Professional development revenue grew 14% in the quarter to $106 million. Our newly acquired businesses CrossKnowledge and Profiles International contributed a combined $17 million in revenue this quarter. Excluding those contributions revenue was down 4%.
Our consolidated results for the quarter include three months of performance of CrossKnowledge as indicated in our first quarter report; we are reporting CrossKnowledge on a two-month lag pending the implementation of financial reporting process improvements. We are making good progress on those improvements and we fully expect to report those additional two months in the second half of the year.
Online test preparation certification had a strong quarter growth of 30% was driven by our CPAexcel product. Other knowledge services which include licensing, advertising and agencies revenue rose by 10%. The make up of the professional development segment continue to shift with print books falling to 50% of revenue and Talent Solutions growing to 25% of revenue. Finally, adjusted contribution to profit was up 2% with restructuring savings offsetting the diluted impact of recent acquisitions.
For the first six months, professional development revenue rose 12% and adjusted contribution to profit by 48% mainly due to savings from restructuring partially offset by lower print book revenue and dilution from acquisitions.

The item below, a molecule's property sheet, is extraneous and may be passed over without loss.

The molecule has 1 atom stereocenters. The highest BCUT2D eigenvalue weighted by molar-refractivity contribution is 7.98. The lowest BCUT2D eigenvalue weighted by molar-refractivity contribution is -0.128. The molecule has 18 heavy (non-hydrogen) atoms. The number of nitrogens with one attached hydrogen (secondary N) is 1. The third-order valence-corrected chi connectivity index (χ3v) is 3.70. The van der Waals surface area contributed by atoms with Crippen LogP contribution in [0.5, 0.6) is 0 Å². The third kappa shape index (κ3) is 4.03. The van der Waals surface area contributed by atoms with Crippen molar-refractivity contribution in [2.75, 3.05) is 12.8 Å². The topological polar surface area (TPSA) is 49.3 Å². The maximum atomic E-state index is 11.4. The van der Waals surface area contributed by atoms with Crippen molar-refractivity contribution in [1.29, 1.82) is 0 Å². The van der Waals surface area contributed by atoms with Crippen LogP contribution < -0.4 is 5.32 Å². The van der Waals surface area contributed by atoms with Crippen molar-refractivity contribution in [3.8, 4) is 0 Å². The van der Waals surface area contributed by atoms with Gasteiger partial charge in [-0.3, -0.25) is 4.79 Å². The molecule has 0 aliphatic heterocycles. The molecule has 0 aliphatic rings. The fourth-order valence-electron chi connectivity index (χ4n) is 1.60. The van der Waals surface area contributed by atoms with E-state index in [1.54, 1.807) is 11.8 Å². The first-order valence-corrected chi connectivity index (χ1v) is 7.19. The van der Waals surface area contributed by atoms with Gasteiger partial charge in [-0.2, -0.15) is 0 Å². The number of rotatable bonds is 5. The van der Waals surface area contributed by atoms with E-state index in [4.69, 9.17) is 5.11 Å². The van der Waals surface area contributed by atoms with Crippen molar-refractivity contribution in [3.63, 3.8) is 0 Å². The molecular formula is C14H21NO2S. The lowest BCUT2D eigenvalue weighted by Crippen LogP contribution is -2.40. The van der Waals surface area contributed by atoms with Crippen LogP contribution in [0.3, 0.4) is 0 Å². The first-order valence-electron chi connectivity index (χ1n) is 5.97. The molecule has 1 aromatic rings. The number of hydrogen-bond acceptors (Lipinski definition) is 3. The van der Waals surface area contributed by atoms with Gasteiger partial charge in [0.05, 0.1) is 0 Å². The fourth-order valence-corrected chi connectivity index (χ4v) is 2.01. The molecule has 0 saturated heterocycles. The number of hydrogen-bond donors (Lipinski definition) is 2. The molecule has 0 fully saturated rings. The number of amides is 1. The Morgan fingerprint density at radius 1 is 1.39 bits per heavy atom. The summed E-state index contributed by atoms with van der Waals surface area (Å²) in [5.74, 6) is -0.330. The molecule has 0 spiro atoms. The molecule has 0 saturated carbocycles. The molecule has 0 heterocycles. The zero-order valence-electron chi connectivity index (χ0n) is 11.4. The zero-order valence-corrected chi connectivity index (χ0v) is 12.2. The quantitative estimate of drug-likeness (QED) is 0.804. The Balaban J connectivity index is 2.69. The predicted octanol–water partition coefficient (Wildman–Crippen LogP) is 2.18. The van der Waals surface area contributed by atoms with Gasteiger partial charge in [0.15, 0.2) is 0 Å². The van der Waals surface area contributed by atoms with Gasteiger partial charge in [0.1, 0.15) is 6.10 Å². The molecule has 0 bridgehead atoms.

Education revenue grew 3% in the quarter to $107 million. Double-digit growth for custom products, which include binder additions and content customized by instructors WileyPLUS course workflow solutions and Deltak Education Services, was partially offset by a 7% decline in books. For the year books revenue grew by 1%.
We are pleased with the strong pace of growth for our WileyPLUS workflow solution, students and instructors are recognizing the value of bringing [inventive] [ph] course management, improved performance and analytics.
The Education Services business formerly known as Deltak grew 19% in the quarter, we announced the University of Birmingham as our first European partner. The student body of 19,000 undergraduates and 9000 post graduates, Birmingham is the 11th largest institution in the U.K. In addition to its importance as a prestigious international university partner, the relationship with Birmingham will serve as a springboard from which we can reach out to other institutions in Europe and around the world.